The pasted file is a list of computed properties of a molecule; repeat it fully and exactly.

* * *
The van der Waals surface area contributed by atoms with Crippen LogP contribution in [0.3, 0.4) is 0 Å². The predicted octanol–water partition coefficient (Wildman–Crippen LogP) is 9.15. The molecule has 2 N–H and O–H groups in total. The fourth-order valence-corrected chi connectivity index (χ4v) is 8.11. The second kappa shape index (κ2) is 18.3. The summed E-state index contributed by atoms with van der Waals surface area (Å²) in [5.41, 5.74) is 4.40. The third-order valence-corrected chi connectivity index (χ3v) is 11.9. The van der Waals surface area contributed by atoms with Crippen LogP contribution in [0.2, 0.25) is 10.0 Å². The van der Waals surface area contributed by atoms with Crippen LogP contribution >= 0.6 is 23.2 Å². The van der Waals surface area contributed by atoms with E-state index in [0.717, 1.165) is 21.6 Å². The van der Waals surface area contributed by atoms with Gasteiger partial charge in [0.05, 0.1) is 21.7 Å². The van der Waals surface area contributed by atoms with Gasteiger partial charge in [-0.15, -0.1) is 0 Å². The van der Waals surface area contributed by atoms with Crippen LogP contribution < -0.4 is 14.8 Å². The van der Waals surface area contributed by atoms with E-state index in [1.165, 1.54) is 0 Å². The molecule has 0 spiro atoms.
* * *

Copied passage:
The van der Waals surface area contributed by atoms with Crippen LogP contribution in [0.3, 0.4) is 0 Å². The predicted octanol–water partition coefficient (Wildman–Crippen LogP) is 9.15. The molecule has 2 N–H and O–H groups in total. The fourth-order valence-corrected chi connectivity index (χ4v) is 8.11. The second kappa shape index (κ2) is 18.3. The summed E-state index contributed by atoms with van der Waals surface area (Å²) in [5.41, 5.74) is 4.40. The third-order valence-corrected chi connectivity index (χ3v) is 11.9. The van der Waals surface area contributed by atoms with Crippen LogP contribution in [0.2, 0.25) is 10.0 Å². The van der Waals surface area contributed by atoms with Crippen LogP contribution >= 0.6 is 23.2 Å². The van der Waals surface area contributed by atoms with E-state index in [0.717, 1.165) is 21.6 Å². The van der Waals surface area contributed by atoms with Gasteiger partial charge in [0.05, 0.1) is 21.7 Å². The van der Waals surface area contributed by atoms with Gasteiger partial charge in [-0.15, -0.1) is 0 Å². The van der Waals surface area contributed by atoms with Crippen LogP contribution < -0.4 is 14.8 Å². The van der Waals surface area contributed by atoms with E-state index in [1.165, 1.54) is 0 Å². The molecule has 0 spiro atoms.